Examination of the Maskell III blockage correction technique for full scale testing in the NRC 9-meter wind tunnel

DOIResolve DOI: http://doi.org/10.4271/2012-01-2047
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Proceedings titleSAE International Journal of Commercial Vehicles
ConferenceSAE 2012 Commercial Vehicle Engineering Congress, October 2-3, 2012, Rosemont, Illinois, USA
Pages640649; # of pages: 10
AbstractThe objective of this study was to assess the antimicrobial resistance and virulence genotypes of Enterococcus faecalis isolated from samples obtained from a commercial pork processing plant. A total of 200 samples were randomly obtained from carcasses after bleeding (BC; 50 samples) and pasteurization (PC; 100 samples) and from retail pork products (RP; 50 samples). One isolate from each E. faecalis –positive sample was analyzed for antimicrobial susceptibility and characterized using a enterococcal microarray for analysis of resistance and virulence genes. E. faecalis was isolated from 79.5% of BC samples, 2% of PC samples, and 72.7% of RP samples. Resistance to the clinically important drugs ciprofloxacin (one isolate each from BC and RP samples) and daptomycin (one isolate each from PC and RP samples) was found. Multiresistance (to five or more antimicrobials) was more common in E. faecalis isolates from BC (77.4% of isolates) samples than those from PC (25%) and RP (37.6%) samples. Resistance to kanamycin (43.5%) and streptomycin (69.2%) was noted mostly in E. faecalis from BC samples. The most common resistance genes (>5% prevalence) found in E. faecalis were those for aminoglycosides (aac(6), aphA3, and aadE), macrolides-lincosamide (ermB, ermA, sat(4), and linB), and tetracyclines (tetL, tetM, and tetO ). The virulence genes expressing adhesion (ace, efaAfs, and agrBfs), gelatinase (gelE), and pheromone (cAM, ccF10, cob, and cpd1) factors were found in the majority of isolates. Significant associations were found between resistance and virulence genes, suggesting their possible relationship. These data suggest that carcasses entering the final product processing area are mostly free of E. faecalis but are recontaminated with antimicrobial-resistant strains during processing. The source of these contaminants remains to be identified; however, these results underscore the importance of E. faecalis as a reservoir of resistance and virulence genes.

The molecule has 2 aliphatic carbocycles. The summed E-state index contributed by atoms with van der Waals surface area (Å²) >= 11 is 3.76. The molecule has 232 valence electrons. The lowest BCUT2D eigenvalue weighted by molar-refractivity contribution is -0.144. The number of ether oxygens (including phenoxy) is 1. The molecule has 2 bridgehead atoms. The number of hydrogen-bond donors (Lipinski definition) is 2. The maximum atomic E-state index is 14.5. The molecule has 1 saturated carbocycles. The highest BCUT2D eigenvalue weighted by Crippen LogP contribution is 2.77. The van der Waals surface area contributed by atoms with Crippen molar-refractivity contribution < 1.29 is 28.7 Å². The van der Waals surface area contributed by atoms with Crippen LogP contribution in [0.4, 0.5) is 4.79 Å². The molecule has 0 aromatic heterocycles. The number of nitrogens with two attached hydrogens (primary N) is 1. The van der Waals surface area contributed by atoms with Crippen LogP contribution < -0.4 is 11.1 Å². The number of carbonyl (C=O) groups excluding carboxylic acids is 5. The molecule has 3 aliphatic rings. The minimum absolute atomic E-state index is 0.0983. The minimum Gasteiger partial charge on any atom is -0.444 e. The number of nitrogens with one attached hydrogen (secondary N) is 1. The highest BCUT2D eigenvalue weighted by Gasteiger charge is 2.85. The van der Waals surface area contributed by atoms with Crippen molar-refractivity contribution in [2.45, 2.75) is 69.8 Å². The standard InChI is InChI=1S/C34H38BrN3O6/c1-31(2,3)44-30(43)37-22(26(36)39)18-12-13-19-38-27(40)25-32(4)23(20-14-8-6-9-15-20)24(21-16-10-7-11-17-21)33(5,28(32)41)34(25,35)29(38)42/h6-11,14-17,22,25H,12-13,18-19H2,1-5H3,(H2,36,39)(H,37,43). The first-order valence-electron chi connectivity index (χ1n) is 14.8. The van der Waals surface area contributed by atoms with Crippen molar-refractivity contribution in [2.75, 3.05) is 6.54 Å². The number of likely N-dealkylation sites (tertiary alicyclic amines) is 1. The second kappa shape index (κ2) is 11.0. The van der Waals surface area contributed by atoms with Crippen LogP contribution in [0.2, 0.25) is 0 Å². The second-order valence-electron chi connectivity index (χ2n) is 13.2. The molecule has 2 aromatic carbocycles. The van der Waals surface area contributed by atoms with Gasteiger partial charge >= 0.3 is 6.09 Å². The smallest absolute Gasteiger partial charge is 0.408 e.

Publication date
PublisherSAE International
AffiliationNational Research Council Canada; Aerospace
Peer reviewedYes
NPARC number21269129
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Record identifier25c809ee-3468-4529-8360-886d828cf7ca
Record created2013-12-09
Record modified2016-05-09
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